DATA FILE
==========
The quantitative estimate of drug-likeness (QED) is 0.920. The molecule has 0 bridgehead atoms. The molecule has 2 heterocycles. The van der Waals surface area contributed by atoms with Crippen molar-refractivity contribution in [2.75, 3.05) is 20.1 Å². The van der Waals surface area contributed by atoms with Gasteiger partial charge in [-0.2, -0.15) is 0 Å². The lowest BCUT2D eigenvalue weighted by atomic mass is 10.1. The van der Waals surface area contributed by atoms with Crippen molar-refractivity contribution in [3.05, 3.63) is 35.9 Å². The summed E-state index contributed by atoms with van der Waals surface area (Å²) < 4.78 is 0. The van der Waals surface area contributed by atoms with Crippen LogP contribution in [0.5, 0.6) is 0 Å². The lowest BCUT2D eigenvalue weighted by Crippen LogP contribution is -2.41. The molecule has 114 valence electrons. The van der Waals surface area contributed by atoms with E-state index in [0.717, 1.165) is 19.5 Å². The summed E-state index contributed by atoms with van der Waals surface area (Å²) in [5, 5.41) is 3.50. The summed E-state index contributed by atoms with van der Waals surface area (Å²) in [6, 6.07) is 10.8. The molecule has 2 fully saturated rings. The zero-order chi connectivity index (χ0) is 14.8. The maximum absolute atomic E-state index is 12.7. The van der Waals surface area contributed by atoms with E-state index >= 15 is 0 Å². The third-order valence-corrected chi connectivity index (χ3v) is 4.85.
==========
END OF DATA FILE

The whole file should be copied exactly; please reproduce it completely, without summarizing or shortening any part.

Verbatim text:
The quantitative estimate of drug-likeness (QED) is 0.920. The molecule has 0 bridgehead atoms. The molecule has 2 heterocycles. The van der Waals surface area contributed by atoms with Crippen molar-refractivity contribution in [2.75, 3.05) is 20.1 Å². The van der Waals surface area contributed by atoms with Gasteiger partial charge in [-0.2, -0.15) is 0 Å². The lowest BCUT2D eigenvalue weighted by atomic mass is 10.1. The van der Waals surface area contributed by atoms with Crippen molar-refractivity contribution in [3.05, 3.63) is 35.9 Å². The summed E-state index contributed by atoms with van der Waals surface area (Å²) < 4.78 is 0. The van der Waals surface area contributed by atoms with Crippen LogP contribution in [0.5, 0.6) is 0 Å². The lowest BCUT2D eigenvalue weighted by Crippen LogP contribution is -2.41. The molecule has 114 valence electrons. The van der Waals surface area contributed by atoms with E-state index in [0.717, 1.165) is 19.5 Å². The summed E-state index contributed by atoms with van der Waals surface area (Å²) in [5, 5.41) is 3.50. The summed E-state index contributed by atoms with van der Waals surface area (Å²) in [6, 6.07) is 10.8. The molecule has 2 fully saturated rings. The zero-order chi connectivity index (χ0) is 14.8. The maximum absolute atomic E-state index is 12.7. The van der Waals surface area contributed by atoms with E-state index >= 15 is 0 Å². The third-order valence-corrected chi connectivity index (χ3v) is 4.85.